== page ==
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Longer asthma duration associated with asthma persistence

Published online: April 1, 2021

Asthma is a disease affecting millions worldwide, a large percentage being adults. Numerous studies have shown that asthma remission in adults is very low. Yet, there is not a clear consensus on when asthma exactly is in remission. Furthermore, we know little about who experiences remission of the disease. Additionally, the long-term disease trajectory, in terms of severity, is very sparsely explored.

One hundred twenty-five adults diagnosed with asthma over 30 years ago were thoroughly examined at a follow-up visit, with their current asthma status clarified. The results of this follow-up study are published in The Journal of Allergy and Clinical Immunology: in Practice, in a paper by Tupper et al.

The participants' current asthma status was assessed by questionnaires, pulmonary function testing, including assessment of reversibility and airway responsiveness, and blood biomarker measurements. Based on these assessments, participants were classified as having either active asthma, clinical remission (not experiencing symptoms or using asthma medication) or complete remission (the former together with absence of objective disease activity). The long-term disease severity trajectory was determined based on changes in participants’ symptom control and currently prescribed asthma inhaler medication.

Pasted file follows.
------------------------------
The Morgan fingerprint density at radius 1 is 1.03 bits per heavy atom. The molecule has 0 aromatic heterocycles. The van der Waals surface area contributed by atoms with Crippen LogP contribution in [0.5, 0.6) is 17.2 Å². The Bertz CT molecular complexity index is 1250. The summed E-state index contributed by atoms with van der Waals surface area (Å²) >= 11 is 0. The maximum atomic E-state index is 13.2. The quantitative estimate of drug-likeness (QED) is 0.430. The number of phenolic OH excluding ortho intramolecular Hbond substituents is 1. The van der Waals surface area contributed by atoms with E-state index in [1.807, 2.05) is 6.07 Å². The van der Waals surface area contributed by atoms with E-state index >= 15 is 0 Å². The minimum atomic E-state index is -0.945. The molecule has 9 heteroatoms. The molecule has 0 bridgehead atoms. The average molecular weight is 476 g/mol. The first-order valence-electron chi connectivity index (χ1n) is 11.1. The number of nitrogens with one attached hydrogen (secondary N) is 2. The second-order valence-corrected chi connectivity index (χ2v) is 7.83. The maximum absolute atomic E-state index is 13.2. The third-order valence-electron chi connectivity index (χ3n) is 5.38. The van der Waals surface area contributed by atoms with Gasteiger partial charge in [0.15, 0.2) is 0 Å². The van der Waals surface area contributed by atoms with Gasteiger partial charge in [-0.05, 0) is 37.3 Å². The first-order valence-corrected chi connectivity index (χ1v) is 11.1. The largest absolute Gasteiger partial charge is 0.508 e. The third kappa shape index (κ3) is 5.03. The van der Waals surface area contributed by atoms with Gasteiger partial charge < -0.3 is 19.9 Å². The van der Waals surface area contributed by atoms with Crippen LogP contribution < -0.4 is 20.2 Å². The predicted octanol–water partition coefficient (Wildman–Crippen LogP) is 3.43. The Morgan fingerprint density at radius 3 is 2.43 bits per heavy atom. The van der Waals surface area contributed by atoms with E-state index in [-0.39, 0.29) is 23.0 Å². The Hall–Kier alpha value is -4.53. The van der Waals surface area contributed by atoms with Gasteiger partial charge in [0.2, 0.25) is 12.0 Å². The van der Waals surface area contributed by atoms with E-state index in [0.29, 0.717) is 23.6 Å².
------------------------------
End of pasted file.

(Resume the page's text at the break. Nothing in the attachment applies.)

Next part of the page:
The study found that 15 % of participants had neither symptoms, medication use, nor had measurable signs of asthma activity. Longer symptom duration before the initial diagnosis was associated with a higher chance of manifesting signs of active asthma. Additionally, participants with lower lung function were also at higher risk of still having active asthma at follow-up after 30 years. While disease severity appeared mostly unchanged in terms of the average amount of asthma medication taken by participants, the observation that about two-thirds did not have well-controlled disease made it challenging to determine the actual severity. Females, patients with a previous asthma flare-up, or those who were older were more likely to have more severe disease at follow-up. The finding of symptom duration being associated with asthma persistence raises the question of whether, with earlier follow-up and proper treatment, the disease trajectory could be altered

The Journal of Allergy and Clinical Immunology: In Practice is an official journal of the AAAAI, focusing on practical information for the practicing clinician.

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